By Dr Kirstin Wilmot
In October 2022 Rhodes University graciously included an extra graduation ceremony in its calendar to enable those who graduated during the COVID-19 era to cross the stage and celebrate with their families.
CHERTL was delighted to host Dr Amanda Mphahlele and her family for this occasion. Amanda’s thesis, Conceptualisations of and Responses to Plagiarism in the South African Higher Education System, examined issues of plagiarism in higher education and from an academic literacies perspective, argued that plagiarism interventions do little to address issues of plagiarism which are unintentional and can actually create challenges for novice academic writers. Her study took a critical look at plagiarism policies across the entire higher education sector and interviewed members of plagiarism committees. She found a number of misunderstandings of how students develop writing, a number of problematic responses to unintentional plagiarism, and a significant misuse, by both academics and students, of text-matching software such as Turnitin.
The October graduation period was also a special time to celebrate Drs Nomathemba Ngcobo and Mazvita Thondlana who were capped for their doctorates.
Dr Noma Ngcobo’s thesis, The uptake of educational technology in South African higher education: A study of the context that conditioned the emergence of remote teaching in the pandemic provides the only in-depth, national level analysis on the use of technology in the South African higher education sector to date. Her findings revealed not only issues of bandwidth and lack of access to hardware, but also the extent to which both students and academics were not technologically literate. Adding to this problem was the observation that many of the edtech staff in universities had little pedagogical expertise, and saw online teaching as a matter of simply putting information online. The study found that collaborations between universities was key to being able to make the rapid pivot online to continue the academic programme during the pandemic.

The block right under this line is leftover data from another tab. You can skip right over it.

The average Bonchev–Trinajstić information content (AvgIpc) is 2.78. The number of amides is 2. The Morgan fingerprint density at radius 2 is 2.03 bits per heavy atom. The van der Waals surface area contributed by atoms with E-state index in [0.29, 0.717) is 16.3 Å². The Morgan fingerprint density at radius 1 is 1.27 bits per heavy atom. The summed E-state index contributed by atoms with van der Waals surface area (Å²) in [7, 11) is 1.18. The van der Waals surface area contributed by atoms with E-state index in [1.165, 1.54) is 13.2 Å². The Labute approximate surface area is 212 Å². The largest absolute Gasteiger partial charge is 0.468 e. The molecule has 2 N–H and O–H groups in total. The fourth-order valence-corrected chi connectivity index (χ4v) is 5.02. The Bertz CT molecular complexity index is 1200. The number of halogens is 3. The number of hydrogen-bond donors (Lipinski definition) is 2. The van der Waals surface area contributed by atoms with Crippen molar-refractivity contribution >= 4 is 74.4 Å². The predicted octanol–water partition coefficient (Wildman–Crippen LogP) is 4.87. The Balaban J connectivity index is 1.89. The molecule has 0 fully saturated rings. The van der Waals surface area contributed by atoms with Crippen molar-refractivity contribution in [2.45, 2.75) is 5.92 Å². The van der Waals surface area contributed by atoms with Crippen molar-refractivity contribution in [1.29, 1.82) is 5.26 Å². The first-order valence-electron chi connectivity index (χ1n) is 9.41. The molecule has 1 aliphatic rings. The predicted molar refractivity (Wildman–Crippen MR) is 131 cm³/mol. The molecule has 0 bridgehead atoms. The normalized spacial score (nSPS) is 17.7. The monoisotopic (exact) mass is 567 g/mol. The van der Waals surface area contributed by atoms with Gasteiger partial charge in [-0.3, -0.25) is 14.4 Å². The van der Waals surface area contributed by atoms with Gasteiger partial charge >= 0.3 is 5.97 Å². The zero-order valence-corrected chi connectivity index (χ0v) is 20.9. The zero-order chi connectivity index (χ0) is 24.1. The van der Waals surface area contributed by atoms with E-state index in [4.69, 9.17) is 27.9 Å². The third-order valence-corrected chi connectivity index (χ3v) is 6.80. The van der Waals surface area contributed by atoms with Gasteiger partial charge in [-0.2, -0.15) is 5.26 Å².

Dr Mazvita Thondlana’s study, The nexus between Community Engagement and Academic Language Development, focused on language in community engagement initiatives. She found that whereas English is the dominant language of the classroom and assignments, community engagement activities provide students with a rich site of multilingualism and translanguaging which was for many of them, very empowering. The research demonstrated that this multilingual space challenged the language power dynamics of the classroom, and allowed for the testing out of academic ideas, in the nexus between community engagement and academic language development.
In addition to the three graduates in attendance, we also celebrated Dr Leanne Browning who graduated in absentia in October 2022. Congratulations to the graduates’ supervisor, Professor Sioux McKenna, for supporting and enabling this significant achievement for these scholars.
Drs Mazvita Thondlana and Noma Ngcobo with CHERTL staff members.